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Ecobricking: Putting your single-use plastics to good use

Local waste management organisation Waste-ED offers, among many other services, a place for conscious South Africans to donate their ecobricks. Gram Plastic Free Grocer is one of their many drop-off points across the greater Cape Town area.



What is an ecobrick?


An ecobrick is a plastic bottle stuffed tightly with clean and dry non-recyclable materials. These bottle bricks have been used around the world for over 30 years as building bricks and a powerful tool to connect people with their waste.


The ecobrick is a reaction to a worldwide pollution problem and should only be used as a temporary solution to deal with non-recyclables in a community

Bottle sizes/Weight?


Different communities use different sizes or types of bottles depending on the bottle availability and the demand of the project. If you would like to start making ecobricks on your zero waste journey, ask the project you plan on donating to before starting.


Waste-ED accepts and uses all shapes and sizes. Your end product should be a hard, well-stuffed, clean and dry bottle brick.


There is an estimated weight of 500g for a 2l bottle but it varies greatly on the materials you stuffed into your bottle and therefore it is still up for debate – as long as it is as hard as possible, it is a good ecobrick!


By understanding more about the materials we come into contact with and where they end up, we empower ourselves and our community.

What is non-recycleble?


Non-recyclables vary from recycler to recycler, and province to province as South Africa relies on the private sector to provide recycling services and, recently, food waste services.


The ecobrick is a useful tool to identify non-recyclables in your area and can be used worldwide to track items heading to landfills, oceans or rivers and then steps can be put into place to improve problematic products or systems.


Typically glass, metal, paper and cardboard are easily recyclable in most areas of South Africa. Plastics vary in quality and melting points and therefore some are easier or more valuable to recycle. Generally, plastics with codes 1, 2 and 4 are commonly recycled and plastics with codes 3, 5 and 6 not as commonly.


Mixed layer products and small items (even if they are made from recyclable plastics) are hard to recycle and not as commonly recycled throughout the country, eg. chip packets, stickers, stationary, synthetic fabrics, etc.


Dirty items, whether recyclable or not, will be landfilled unless the facility has a washing process, so it is best to wash all used or dirty materials with leftover dishwashing water and then place them in your ecobrick or recycling bin once dry.


Ecobrick & Earth Build



Sustainability for ecobricks in structures is of utmost importance to Waste-ED. They are in the process of testing and researching the best building methods for ecobricks with several local partners and an international ecobrick alliance.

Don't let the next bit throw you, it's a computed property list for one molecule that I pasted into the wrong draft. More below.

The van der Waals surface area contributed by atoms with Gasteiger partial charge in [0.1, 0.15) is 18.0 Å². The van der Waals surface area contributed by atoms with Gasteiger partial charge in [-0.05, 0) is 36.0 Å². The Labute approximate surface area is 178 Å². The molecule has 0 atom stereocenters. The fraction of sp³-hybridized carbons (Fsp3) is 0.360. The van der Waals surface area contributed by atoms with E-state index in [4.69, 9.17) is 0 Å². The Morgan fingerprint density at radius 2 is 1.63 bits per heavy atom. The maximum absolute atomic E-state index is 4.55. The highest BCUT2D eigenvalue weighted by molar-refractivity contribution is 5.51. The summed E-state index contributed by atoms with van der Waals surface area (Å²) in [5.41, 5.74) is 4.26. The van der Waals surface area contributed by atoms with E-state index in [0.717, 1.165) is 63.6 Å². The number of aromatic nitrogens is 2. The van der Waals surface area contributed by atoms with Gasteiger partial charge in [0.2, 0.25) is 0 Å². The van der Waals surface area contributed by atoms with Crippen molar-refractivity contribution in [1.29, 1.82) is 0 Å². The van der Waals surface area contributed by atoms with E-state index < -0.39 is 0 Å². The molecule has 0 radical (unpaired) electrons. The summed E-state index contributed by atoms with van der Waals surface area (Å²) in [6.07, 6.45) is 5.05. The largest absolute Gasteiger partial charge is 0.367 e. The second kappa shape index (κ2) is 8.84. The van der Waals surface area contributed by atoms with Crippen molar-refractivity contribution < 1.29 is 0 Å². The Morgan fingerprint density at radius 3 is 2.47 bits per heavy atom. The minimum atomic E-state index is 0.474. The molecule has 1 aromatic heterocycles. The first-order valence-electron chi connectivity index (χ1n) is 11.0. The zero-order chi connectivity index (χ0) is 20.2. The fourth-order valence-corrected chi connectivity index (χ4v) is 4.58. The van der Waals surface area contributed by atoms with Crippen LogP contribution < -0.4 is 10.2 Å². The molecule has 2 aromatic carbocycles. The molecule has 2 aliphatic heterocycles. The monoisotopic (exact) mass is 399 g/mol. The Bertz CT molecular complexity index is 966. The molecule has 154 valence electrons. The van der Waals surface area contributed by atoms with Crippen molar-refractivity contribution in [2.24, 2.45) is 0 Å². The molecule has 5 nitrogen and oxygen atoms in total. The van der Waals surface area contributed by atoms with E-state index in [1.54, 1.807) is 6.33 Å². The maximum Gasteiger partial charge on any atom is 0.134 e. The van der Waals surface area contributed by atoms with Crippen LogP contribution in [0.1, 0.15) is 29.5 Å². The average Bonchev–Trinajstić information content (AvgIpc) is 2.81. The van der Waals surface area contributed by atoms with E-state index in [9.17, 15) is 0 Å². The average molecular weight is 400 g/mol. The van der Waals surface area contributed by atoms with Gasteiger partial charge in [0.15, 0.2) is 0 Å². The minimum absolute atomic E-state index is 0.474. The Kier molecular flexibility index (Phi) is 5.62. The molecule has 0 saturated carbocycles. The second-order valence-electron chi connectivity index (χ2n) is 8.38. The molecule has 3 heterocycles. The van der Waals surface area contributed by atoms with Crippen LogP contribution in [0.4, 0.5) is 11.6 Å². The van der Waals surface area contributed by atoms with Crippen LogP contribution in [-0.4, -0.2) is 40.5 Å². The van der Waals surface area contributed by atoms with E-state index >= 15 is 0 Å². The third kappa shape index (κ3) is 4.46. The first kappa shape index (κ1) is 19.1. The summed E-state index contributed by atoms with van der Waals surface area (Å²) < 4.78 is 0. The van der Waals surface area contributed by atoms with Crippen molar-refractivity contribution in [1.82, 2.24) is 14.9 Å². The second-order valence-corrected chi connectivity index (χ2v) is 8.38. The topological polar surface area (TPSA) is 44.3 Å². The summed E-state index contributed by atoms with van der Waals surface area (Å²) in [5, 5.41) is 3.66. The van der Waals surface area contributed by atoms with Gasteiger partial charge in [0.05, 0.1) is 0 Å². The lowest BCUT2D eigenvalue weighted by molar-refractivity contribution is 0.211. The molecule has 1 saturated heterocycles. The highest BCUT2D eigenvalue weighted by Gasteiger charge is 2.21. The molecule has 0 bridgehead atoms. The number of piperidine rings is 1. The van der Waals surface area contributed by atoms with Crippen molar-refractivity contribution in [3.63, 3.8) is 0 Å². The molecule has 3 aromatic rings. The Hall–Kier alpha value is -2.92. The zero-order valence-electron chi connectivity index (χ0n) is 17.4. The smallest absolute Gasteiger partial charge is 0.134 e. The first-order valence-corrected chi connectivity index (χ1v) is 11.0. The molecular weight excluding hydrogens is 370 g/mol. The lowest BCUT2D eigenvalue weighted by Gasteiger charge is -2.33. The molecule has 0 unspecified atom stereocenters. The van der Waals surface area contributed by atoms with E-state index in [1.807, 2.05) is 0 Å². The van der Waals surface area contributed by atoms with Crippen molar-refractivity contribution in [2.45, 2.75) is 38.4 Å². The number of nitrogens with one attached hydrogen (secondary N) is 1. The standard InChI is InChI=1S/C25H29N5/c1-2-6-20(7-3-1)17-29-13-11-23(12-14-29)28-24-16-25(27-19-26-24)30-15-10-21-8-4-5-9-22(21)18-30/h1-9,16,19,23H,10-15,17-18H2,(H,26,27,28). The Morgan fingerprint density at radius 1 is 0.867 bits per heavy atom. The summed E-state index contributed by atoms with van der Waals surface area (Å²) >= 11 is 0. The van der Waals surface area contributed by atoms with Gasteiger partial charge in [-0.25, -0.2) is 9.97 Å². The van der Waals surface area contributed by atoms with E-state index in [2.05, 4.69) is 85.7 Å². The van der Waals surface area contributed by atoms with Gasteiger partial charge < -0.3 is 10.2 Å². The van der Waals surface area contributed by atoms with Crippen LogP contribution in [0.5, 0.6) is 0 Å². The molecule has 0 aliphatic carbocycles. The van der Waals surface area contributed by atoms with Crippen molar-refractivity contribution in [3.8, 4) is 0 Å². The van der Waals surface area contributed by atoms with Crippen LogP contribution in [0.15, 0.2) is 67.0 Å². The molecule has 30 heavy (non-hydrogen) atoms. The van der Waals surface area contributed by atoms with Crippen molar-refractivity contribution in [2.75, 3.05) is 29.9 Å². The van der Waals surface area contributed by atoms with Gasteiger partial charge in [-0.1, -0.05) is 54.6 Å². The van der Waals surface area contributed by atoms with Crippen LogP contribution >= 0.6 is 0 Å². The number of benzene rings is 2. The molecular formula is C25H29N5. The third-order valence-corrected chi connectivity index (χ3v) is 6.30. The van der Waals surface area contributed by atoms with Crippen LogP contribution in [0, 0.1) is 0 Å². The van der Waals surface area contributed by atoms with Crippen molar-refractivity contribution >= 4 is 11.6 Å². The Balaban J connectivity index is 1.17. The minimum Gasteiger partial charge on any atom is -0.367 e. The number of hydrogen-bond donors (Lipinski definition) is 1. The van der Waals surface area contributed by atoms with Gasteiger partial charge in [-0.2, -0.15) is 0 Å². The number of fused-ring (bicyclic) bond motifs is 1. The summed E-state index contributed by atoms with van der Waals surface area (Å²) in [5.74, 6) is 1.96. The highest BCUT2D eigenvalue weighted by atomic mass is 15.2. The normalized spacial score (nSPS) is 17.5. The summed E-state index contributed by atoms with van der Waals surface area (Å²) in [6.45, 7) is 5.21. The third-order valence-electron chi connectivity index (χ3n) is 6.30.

Clay is one of the world’s oldest building materials. It is robust, stable and, as a result, especially durable. With a lifespan of more than 100 years, clay structures are weather-resistant, energy-efficient and fire-resistant.


When an ecobrick is embedded in clay, the bottle acts as a filler and creates insulation while the clay protects the bottle. If the structure is ever taken down, the clay can go back to the soil and the ecobricks can be reused (or the materials can be taken out to be recycled if those facilities are finally available).


According to Waste-ED, the production of cement is the third largest source of CO2 emissions on the planet. many other conventional building methods are also very wasteful. That is why Waste-ED is looking beyond this to find better building solutions alongside the exploration of better material use and sustainable systems in the case of the non-recyclables and the ecobrick. Waste-ED uses the ecobrick to share education on better waste management systems but also to upskill communities on self-building with natural, durable and locally sourced materials too.


Waste-ED's Back-Your-Brick Programmes


Waste-ED runs back-your-brick programmes to ensure every ecobrick is used in their local building projects. Offset your landfill today by backing your home ecobricks at their drop-off facilities or become a back-a-brick partner as a business, school or community


Household Ecobrickers


You can back your household ecobricks at one of their drop-off points around Cape Town. These drop off points serve the public who do not have a business, school or community programme to contribute to and ONLY ACCEPT A FEW PER PERSON PER MONTH so as to not overwhelm the small shops with bulk bricks


Bulk Ecobricks

Businesses, schools or community groups making ecobricks join in on Waste-ED's back-your-brick programmes where your bricks contribute directly to your chosen builds. Bulk Ecobrick contributors can CONTACT WASTE-ED DIRECTLY BEFORE STARTING COLLECTIONS to be part of Waste-ED's bigger builds or to learn how to use the bricks for your own applications. ​


Get in contact with Waste-ED



  • Website: https://waste-ed.co.za/

  • Phone: +27 82 850 4254

  • Email: waste.ed.sa@gmail.com

  • Business Hours: 08:30 – 16:00, Monday to Friday

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